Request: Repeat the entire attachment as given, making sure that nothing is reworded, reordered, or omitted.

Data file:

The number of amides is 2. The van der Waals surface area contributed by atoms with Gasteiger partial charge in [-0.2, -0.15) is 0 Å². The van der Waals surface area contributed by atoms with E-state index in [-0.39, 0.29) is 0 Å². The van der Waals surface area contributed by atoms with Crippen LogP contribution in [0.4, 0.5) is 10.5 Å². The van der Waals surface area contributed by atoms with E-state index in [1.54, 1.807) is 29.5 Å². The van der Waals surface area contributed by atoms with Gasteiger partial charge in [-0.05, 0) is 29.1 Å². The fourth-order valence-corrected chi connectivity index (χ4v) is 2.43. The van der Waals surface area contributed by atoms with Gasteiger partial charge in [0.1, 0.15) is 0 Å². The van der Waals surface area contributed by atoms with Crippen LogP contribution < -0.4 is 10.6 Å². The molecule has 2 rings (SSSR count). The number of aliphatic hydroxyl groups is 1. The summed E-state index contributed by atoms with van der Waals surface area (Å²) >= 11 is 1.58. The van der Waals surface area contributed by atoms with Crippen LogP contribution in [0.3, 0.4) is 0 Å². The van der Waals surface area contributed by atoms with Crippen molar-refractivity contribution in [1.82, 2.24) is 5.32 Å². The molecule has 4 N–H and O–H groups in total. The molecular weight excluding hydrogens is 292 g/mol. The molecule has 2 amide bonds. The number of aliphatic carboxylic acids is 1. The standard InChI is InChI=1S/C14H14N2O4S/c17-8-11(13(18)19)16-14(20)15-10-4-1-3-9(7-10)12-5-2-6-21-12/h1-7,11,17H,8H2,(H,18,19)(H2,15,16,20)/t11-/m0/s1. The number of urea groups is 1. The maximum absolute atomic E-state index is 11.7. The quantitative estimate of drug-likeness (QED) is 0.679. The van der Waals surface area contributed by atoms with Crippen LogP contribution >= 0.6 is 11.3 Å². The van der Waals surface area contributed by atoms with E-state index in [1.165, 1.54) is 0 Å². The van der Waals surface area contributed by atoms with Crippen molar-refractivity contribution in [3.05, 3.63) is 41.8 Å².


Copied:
The number of amides is 2. The van der Waals surface area contributed by atoms with Gasteiger partial charge in [-0.2, -0.15) is 0 Å². The van der Waals surface area contributed by atoms with E-state index in [-0.39, 0.29) is 0 Å². The van der Waals surface area contributed by atoms with Crippen LogP contribution in [0.4, 0.5) is 10.5 Å². The van der Waals surface area contributed by atoms with E-state index in [1.54, 1.807) is 29.5 Å². The van der Waals surface area contributed by atoms with Gasteiger partial charge in [-0.05, 0) is 29.1 Å². The fourth-order valence-corrected chi connectivity index (χ4v) is 2.43. The van der Waals surface area contributed by atoms with Gasteiger partial charge in [0.1, 0.15) is 0 Å². The van der Waals surface area contributed by atoms with Crippen LogP contribution < -0.4 is 10.6 Å². The molecule has 2 rings (SSSR count). The number of aliphatic hydroxyl groups is 1. The summed E-state index contributed by atoms with van der Waals surface area (Å²) >= 11 is 1.58. The van der Waals surface area contributed by atoms with Crippen LogP contribution in [0.3, 0.4) is 0 Å². The van der Waals surface area contributed by atoms with Crippen molar-refractivity contribution in [1.82, 2.24) is 5.32 Å². The molecule has 4 N–H and O–H groups in total. The molecular weight excluding hydrogens is 292 g/mol. The molecule has 2 amide bonds. The number of aliphatic carboxylic acids is 1. The standard InChI is InChI=1S/C14H14N2O4S/c17-8-11(13(18)19)16-14(20)15-10-4-1-3-9(7-10)12-5-2-6-21-12/h1-7,11,17H,8H2,(H,18,19)(H2,15,16,20)/t11-/m0/s1. The number of urea groups is 1. The maximum absolute atomic E-state index is 11.7. The quantitative estimate of drug-likeness (QED) is 0.679. The van der Waals surface area contributed by atoms with Crippen LogP contribution >= 0.6 is 11.3 Å². The van der Waals surface area contributed by atoms with E-state index in [1.165, 1.54) is 0 Å². The van der Waals surface area contributed by atoms with Crippen molar-refractivity contribution in [3.05, 3.63) is 41.8 Å².